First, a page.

It is not at all surprising that in Serbia almost all independent or opposition reactions to the agreement signed by Milutinovic and Krajisnik are sceptic and reserved. Indeed, when in FR Yugoslavia a few years ago the Law on Citizenship was passed, dual citizenship was not prescribed by it for the Serbs and Montenegrins who live outside the borders of the country. High state official claimed at the time that it was not needed - that they had the citizenship of Republica Srpska and the Republic of Serb Krajina. In the meantime, Krajina has gone to wreck and ruin and become former, and only thanks to the Dayton accords this has not happened to Republica Srpska. Many other things have also gone to wreck and ruin - hundreds thousand refugees and displaced persons have remained. A large majority of these people, except for refugee identity cards have no other relevant documents, least of all a citizenship. And dual citizenship is exceptionally important for them for at least two reasons.

    The first - as citizens of the country they have abandoned (Croatia or B&H) and where they do not wish to return, they can at least under normal circumstances regulate issues concerning their real estate, and also start something over here. And the other - if they intend to return (which should be the most normal choice) as citizens of FR Yugoslavia they would have a certain type of security: if nothing else, they would have where to return if for some reason they assess that life in their places of origin is not worthwhile. What this is like is clear on the example of eastern Slavonia. It is believed that there has been no massive emigration of the Serbs from there mostly because they were promised dual citizenship.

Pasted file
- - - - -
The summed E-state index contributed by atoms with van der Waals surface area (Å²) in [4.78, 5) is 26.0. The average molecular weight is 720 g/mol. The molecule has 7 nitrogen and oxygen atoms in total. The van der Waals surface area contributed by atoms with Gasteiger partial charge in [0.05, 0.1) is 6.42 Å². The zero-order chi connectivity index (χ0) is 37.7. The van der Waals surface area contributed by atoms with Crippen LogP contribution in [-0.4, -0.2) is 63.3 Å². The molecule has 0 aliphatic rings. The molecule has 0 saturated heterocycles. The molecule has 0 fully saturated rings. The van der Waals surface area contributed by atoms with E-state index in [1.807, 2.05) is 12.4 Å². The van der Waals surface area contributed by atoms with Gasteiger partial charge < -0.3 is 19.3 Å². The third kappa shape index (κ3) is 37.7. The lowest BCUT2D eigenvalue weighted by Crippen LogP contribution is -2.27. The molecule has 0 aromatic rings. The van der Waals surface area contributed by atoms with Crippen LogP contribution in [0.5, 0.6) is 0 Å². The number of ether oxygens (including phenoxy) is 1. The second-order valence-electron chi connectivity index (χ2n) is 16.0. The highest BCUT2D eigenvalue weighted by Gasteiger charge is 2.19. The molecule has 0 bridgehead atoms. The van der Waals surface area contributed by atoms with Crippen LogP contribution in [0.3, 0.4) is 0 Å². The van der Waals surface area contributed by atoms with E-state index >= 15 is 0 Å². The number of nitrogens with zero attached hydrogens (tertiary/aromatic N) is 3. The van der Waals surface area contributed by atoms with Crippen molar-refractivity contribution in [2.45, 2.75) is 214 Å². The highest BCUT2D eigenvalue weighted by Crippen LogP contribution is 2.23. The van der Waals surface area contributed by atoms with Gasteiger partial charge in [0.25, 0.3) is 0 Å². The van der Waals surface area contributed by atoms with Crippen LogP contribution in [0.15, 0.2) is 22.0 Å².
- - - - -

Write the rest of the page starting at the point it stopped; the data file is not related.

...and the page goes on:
The question here is why FR Yugoslavia has not given citizenship to the Serbs from eastern Slavonia, but also from other parts of Croatia? Why has this possibility been given to the Serbs in B&H who can solve many question of their status in Republica Srpska? The answer seems to be banal. Milutinovic has signed the agreement on dual citizenship, but that piece of paper does not oblige either of them - among other because no agreement has ever been reached among the "constituent nations" about unique citizenship of B&H. There was no conditioning and negotiating - Milutinovic has made points in the election race, and Krajisnik has made points in the conflict with the president of RS Biljana Plavsic. At this moment this is not at all insignificant because the Bosnian Serbs are just about to constitute the newly elected assembly and a new coalition government.

    It is a completely different matter with Croatia. There is nobody similar to Krajisnik over there with whom this job could be done. With Croatia, it means long bargaining and haggling, because dual citizenship is a question of a "tie-in sale" - for succession of the property of former Yugoslavia, the status of Prevlaka peninsula, air traffic corridors, policy towards B&H and who knows what else.

    This whole nightmare about dual citizenship is affecting ordinary people, of course. But, perhaps one should not be a pessimist. As it was said, dual citizenship is one of the favourite topics of Milan Milutinovic. And as matters stand now, Serbia will have elections every three months. On the eve of each and every one of them, similar agreements will be announced or signed.

    Philip Schwarm

    (AIM)